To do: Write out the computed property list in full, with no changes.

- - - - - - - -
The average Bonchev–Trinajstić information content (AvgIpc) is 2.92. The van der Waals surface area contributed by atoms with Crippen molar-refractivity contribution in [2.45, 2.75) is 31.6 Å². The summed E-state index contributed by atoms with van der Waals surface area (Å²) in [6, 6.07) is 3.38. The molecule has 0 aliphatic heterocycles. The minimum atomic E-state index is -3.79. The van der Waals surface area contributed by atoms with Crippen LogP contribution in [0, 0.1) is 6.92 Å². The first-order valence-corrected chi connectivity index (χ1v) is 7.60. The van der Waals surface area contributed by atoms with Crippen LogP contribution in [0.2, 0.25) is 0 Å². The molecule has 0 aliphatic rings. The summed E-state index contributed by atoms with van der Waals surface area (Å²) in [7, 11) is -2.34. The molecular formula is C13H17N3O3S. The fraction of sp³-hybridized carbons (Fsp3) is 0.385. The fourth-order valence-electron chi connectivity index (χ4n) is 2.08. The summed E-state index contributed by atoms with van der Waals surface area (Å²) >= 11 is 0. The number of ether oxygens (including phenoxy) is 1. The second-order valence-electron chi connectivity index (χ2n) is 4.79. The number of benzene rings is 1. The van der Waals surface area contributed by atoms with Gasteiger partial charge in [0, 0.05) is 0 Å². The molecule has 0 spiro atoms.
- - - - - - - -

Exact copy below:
The average Bonchev–Trinajstić information content (AvgIpc) is 2.92. The van der Waals surface area contributed by atoms with Crippen molar-refractivity contribution in [2.45, 2.75) is 31.6 Å². The summed E-state index contributed by atoms with van der Waals surface area (Å²) in [6, 6.07) is 3.38. The molecule has 0 aliphatic heterocycles. The minimum atomic E-state index is -3.79. The van der Waals surface area contributed by atoms with Crippen LogP contribution in [0, 0.1) is 6.92 Å². The first-order valence-corrected chi connectivity index (χ1v) is 7.60. The van der Waals surface area contributed by atoms with Crippen LogP contribution in [0.2, 0.25) is 0 Å². The molecule has 0 aliphatic rings. The summed E-state index contributed by atoms with van der Waals surface area (Å²) in [7, 11) is -2.34. The molecular formula is C13H17N3O3S. The fraction of sp³-hybridized carbons (Fsp3) is 0.385. The fourth-order valence-electron chi connectivity index (χ4n) is 2.08. The summed E-state index contributed by atoms with van der Waals surface area (Å²) >= 11 is 0. The number of ether oxygens (including phenoxy) is 1. The second-order valence-electron chi connectivity index (χ2n) is 4.79. The number of benzene rings is 1. The van der Waals surface area contributed by atoms with Gasteiger partial charge in [0, 0.05) is 0 Å². The molecule has 0 spiro atoms.